Simple interventions, such as using self-inking stamps to document lab results, can make your charts more legible, consistent and complete in less time.
Fam Pract Manag. 2003;10(4):51-52
Proponents of electronic medical records (EMRs) often argue that paper-based records are obsolete in today’s medical marketplace. But for the majority of practicing physicians, paper-based records are a reality. Our clinic recently explored the option of implementing EMRs and, although we believe in their value, could not yet afford the hefty price tag. So instead of purchasing an EMR, we searched for opportunities to make our paper records more efficient. In particular, we looked to improve the reporting and documentation of lab and diagnostic test results.
Family physicians must track and sift through large volumes of lab and diagnostic reports every day. Added to that exercise are the burdens of getting these results to patients in language they can understand and then documenting all actions in the chart. In my practice, my staff is responsible for contacting patients with their results or with further instructions after I have reviewed their reports and communicated my findings in the chart. It was at this point in the process that I found myself repeating the same messages to my staff (e.g., “Inform patient that his HDL is too high. Book follow-up appointment”). Then, it occurred to me: Most EMRs have a feature that allows you to create standardized messages and then, when you need them, input them with just a few keystrokes. I could create a low-tech, low-cost version for my paper records by simply using self-inking stamps to document lab results.
Stamping out inefficiency
Here’s how we went about it: My staff and I developed stamps for commonly reported lab and diagnostic test results (see the stamped text). We wanted the messages on these stamps to explain the results in an understandable way yet be short and concise. The stamps’ messages allow the physician to circle specific responses (e.g. “Your colonoscopy showed: No growths / Polyps / Diverticulosis / Hemorrhoids) or write in the patient’s actual results (e.g., “Your HbA1c is: Too High ____ / Normal”). We ordered the stamps from our purchasing department at a cost of about $30 each, placed them in a convenient location at my work station and then started using them. It was that simple.
The stamped messages shown here are among those the author uses to document her review of patients’ test results and communicate orders to staff. After stamping the selected message, she simply circles the appropriate findings and inputs values where indicated.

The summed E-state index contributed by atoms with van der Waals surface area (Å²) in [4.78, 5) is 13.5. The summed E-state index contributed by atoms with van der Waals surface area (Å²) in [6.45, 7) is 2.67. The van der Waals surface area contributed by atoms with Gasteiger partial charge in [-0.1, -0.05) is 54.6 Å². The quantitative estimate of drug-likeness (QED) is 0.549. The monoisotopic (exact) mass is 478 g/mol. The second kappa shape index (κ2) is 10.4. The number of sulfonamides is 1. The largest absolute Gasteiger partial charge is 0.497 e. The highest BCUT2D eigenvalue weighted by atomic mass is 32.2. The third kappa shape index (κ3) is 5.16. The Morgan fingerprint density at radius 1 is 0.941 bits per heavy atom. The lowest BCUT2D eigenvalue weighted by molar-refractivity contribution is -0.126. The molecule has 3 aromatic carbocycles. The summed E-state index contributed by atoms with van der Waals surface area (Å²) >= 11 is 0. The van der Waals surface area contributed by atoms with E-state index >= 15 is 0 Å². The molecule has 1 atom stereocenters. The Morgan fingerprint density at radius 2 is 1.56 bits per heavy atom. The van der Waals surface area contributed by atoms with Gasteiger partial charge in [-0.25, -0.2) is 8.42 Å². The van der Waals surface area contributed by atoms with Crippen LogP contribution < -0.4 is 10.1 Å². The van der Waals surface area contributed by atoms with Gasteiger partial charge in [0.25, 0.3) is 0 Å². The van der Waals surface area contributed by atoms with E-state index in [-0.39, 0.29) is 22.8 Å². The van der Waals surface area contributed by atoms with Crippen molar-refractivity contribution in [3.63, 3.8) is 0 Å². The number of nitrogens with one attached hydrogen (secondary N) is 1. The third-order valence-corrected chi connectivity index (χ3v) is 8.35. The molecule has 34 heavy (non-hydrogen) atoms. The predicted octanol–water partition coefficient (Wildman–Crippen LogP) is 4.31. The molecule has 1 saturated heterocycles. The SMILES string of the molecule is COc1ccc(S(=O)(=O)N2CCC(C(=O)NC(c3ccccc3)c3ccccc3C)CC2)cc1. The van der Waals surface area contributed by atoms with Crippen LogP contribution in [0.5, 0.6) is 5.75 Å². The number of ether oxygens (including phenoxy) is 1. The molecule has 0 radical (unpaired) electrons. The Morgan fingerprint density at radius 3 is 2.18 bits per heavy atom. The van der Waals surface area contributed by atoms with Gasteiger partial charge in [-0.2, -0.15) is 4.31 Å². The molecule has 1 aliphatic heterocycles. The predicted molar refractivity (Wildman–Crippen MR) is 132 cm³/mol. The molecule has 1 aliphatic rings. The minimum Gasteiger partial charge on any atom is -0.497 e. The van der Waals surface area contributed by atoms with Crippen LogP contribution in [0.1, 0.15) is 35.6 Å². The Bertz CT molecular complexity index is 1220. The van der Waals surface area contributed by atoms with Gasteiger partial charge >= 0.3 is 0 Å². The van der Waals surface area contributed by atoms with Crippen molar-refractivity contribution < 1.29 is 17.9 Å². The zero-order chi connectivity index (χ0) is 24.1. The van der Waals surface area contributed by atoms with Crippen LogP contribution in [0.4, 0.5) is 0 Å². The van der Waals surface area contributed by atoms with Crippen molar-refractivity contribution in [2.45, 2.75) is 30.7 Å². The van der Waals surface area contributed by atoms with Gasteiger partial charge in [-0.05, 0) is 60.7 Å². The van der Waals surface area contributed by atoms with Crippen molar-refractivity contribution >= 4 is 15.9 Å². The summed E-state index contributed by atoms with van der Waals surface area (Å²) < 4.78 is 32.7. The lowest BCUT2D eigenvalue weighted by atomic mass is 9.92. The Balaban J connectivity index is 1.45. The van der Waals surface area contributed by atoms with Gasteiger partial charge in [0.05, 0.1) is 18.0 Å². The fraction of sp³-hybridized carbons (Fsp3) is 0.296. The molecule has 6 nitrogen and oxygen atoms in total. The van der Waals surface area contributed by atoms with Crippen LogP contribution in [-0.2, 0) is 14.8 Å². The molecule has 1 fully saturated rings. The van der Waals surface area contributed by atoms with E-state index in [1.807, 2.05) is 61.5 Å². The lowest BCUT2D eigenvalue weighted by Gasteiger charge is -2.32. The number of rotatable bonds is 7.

To assess whether the stamps were effective, we measured and compared the time required to use the stamps versus the time required to write a message based on the lab or diagnostic report. By using the stamps, I saved an average of two minutes per test result, or about one hour per week. This time savings more than paid for the cost of the stamps. In addition, there were other lessons learned.
Even if the stamps had been shown to offer no time savings, they would still be valuable in that they help standardize the documentation and reporting of lab results. When physicians handwrite their findings and instructions, there is room for error. We may omit a piece of information, simply write the wrong message or write illegibly, leading to errors if our staff misinterpret our orders. Stamped messages allow physicians to standardize their responses in the patient record, which improves quality by making the charts more readable and more accurate. This produces happier support staff and patients. It also produces happier physicians, as their paperwork burdens become lighter.
Of course, using stamps to improve the reporting and documentation of test results is just a small piece of the puzzle. Other areas of the process could also be improved, such as using e-mail and automated telephone results-reporting systems to reduce the amount of time spent communicating results to patients. There are also many other opportunities for improving the paper medical record. What our small intervention demonstrates is that by borrowing some of the features of EMRs and applying them on a low-tech scale, physicians can learn to work smarter, not harder, and keep costs down.